The Samsung RU9000 is an overall decent 4k TV with a VA panel. It delivers good picture quality with its high contrast ratio and wide color gamut, and fast-moving scenes look clear thanks to its fast response time and black frame insertion feature. Its low input lag makes gaming feel incredibly responsive and it has variable refresh rate support to help minimize screen tearing. Unfortunately, its HDR performance is limited by the low peak brightness and lack of local dimming. Additionally, it struggles to overcome glare in bright rooms and its sub-par viewing angles make is less ideal for wide seating areas. Like all Samsung TVs, it runs on the great Tizen OS platform, which has tons of streaming services readily available.
The Samsung RU9000 is a decent TV for most uses. It performs impressively well for gaming due to its low input lag, fast response time, and VRR support. Its high contrast ratio is great for viewing movies in the dark; however, it lacks local dimming and it doesn't get very bright to bring out highlights in HDR movies. Visibility can be an issue if you're watching in a well-lit environment, and its VA panel's sub-par viewing angles result in images looking washed out when viewed from the side.
The Samsung RU9000 is okay for watching movies. It performs very well in dark rooms thanks to its high contrast ratio and excellent black uniformity. It upscales lower resolution movies well, it can remove judder from all sources, and it doesn't stutter too much with low frame rate content. Sadly, it doesn't have a local dimming feature.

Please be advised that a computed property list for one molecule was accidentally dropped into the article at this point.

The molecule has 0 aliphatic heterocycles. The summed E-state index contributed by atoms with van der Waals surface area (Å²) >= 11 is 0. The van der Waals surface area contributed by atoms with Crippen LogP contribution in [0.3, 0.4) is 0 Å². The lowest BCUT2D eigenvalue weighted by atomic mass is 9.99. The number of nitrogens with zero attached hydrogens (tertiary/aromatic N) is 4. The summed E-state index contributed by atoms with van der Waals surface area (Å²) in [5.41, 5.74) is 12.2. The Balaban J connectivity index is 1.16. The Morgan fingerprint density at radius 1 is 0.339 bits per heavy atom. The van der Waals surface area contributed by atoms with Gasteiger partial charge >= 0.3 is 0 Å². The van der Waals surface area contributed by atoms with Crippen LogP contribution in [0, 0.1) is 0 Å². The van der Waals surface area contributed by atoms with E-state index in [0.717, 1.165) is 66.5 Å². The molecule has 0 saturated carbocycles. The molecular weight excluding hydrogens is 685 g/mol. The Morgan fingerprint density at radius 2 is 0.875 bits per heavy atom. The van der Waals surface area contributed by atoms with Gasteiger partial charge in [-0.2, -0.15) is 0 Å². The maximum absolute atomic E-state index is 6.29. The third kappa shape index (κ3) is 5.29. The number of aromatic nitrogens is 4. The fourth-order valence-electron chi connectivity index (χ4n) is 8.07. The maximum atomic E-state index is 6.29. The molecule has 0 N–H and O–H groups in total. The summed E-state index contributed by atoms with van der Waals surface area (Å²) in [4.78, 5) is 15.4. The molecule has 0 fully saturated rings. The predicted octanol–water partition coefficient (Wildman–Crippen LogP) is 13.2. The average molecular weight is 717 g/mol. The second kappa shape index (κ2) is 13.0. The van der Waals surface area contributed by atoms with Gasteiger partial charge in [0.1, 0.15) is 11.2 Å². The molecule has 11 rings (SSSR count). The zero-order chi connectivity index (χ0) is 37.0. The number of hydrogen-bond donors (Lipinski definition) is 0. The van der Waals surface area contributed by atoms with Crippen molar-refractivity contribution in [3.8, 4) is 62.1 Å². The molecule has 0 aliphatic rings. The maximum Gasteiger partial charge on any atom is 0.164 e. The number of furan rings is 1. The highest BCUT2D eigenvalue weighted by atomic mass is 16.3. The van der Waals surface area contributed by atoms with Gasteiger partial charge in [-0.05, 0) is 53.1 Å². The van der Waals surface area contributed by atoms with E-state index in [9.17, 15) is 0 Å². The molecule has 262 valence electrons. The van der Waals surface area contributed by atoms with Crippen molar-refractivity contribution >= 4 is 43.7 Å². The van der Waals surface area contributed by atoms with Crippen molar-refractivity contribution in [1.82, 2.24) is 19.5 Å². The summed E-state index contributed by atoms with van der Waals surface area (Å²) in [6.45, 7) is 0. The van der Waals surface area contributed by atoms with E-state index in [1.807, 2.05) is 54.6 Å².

The Samsung RU9000 is decent for watching TV shows. It upscales lower resolution content from cable boxes well and Samsung's Tizen OS platform has tons of streaming services available. Its reflection handling is decent but it doesn't get very bright, so it isn't as suitable for well-lit rooms. Also, it isn't a good option if you like to walk around while watching due to its VA panel's narrow viewing angles.
The Samsung RU9000 is good for watching sports. Response time is great, it has an optional black frame insertion feature, and it upscales lower resolution content such as cable sports well. Unfortunately, even though it has decent reflection handling, it doesn't get very bright, so it's better suited for a moderately-lit room. Also, it has sub-par viewing angles and there's some dirty screen effect that can be distracting in fast-moving scenes.
The Samsung RU9000 is great for gaming. It has incredibly low input lag, a fast response time, and it supports variable refresh rate technology to reduce screen tearing. It has a high contrast ratio and excellent black uniformity, which is great for dark room gaming. Unfortunately, there's a bit of dirty screen effect as well as image duplication due to the TV's backlight flicker.
The Samsung RU9000 is okay for watching HDR movies. Its VA panel has an excellent contrast ratio and black uniformity, and it has a great HDR color gamut. However, it doesn't get very bright and it lacks local dimming, so highlights don't stand out. It doesn't stutter too much in lower frame rate content and it can remove judder from all sources.
The Samsung RU9000 is a good TV for playing games in HDR. It does all the basic things well, as it has low input lag, a fast response time, and VRR support. However, its HDR performance is severely limited by the low HDR peak brightness and lack of local dimming. On the upside, it has an excellent contrast ratio and black uniformity, making it a great choice for gaming in the dark.
The Samsung RU9000 is a good TV to use as a PC monitor. It has low input lag, a fast response time, and it can display proper chroma 4:4:4. It handles reflections decently well but it has narrow viewing angles, so the sides of the screen can look washed out if you sit too close.
The Samsung RU9000 is a mid-range budget TV that's exclusive to North America and can only be found at certain retailers, such as Best Buy, Sam's Club, and Costco. Despite its model number suggesting that it's a 2019 model, it's actually a 2020 model that's considered as a slightly upgraded version of the Samsung RU8000. Its competitors are likely to be the LG UN8500 and the Sony X800H.